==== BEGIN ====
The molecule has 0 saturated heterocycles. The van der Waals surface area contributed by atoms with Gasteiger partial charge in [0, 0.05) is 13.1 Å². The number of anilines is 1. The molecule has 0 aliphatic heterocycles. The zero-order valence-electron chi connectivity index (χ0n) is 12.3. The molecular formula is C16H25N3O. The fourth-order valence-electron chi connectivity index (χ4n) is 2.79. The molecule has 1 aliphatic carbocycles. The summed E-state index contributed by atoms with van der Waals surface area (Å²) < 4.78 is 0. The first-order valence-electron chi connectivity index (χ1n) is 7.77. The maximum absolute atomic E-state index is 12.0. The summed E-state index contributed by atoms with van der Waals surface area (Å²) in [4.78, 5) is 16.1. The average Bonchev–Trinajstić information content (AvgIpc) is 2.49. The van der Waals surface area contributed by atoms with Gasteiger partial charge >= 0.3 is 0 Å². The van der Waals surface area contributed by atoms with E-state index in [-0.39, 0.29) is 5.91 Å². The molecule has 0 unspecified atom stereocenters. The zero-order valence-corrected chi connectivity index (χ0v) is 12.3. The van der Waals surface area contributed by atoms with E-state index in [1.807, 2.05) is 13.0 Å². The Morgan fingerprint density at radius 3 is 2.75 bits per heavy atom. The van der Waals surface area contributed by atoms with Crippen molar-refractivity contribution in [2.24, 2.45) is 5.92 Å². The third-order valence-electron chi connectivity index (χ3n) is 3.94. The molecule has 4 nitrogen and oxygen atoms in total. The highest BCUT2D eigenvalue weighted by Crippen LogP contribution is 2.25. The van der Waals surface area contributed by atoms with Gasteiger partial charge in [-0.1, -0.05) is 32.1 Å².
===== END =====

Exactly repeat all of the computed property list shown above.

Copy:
The molecule has 0 saturated heterocycles. The van der Waals surface area contributed by atoms with Gasteiger partial charge in [0, 0.05) is 13.1 Å². The number of anilines is 1. The molecule has 0 aliphatic heterocycles. The zero-order valence-electron chi connectivity index (χ0n) is 12.3. The molecular formula is C16H25N3O. The fourth-order valence-electron chi connectivity index (χ4n) is 2.79. The molecule has 1 aliphatic carbocycles. The summed E-state index contributed by atoms with van der Waals surface area (Å²) < 4.78 is 0. The first-order valence-electron chi connectivity index (χ1n) is 7.77. The maximum absolute atomic E-state index is 12.0. The summed E-state index contributed by atoms with van der Waals surface area (Å²) in [4.78, 5) is 16.1. The average Bonchev–Trinajstić information content (AvgIpc) is 2.49. The van der Waals surface area contributed by atoms with Gasteiger partial charge >= 0.3 is 0 Å². The van der Waals surface area contributed by atoms with E-state index in [-0.39, 0.29) is 5.91 Å². The molecule has 0 unspecified atom stereocenters. The zero-order valence-corrected chi connectivity index (χ0v) is 12.3. The van der Waals surface area contributed by atoms with E-state index in [1.807, 2.05) is 13.0 Å². The Morgan fingerprint density at radius 3 is 2.75 bits per heavy atom. The van der Waals surface area contributed by atoms with Crippen molar-refractivity contribution in [2.24, 2.45) is 5.92 Å². The third-order valence-electron chi connectivity index (χ3n) is 3.94. The molecule has 4 nitrogen and oxygen atoms in total. The highest BCUT2D eigenvalue weighted by Crippen LogP contribution is 2.25. The van der Waals surface area contributed by atoms with Gasteiger partial charge in [-0.1, -0.05) is 32.1 Å².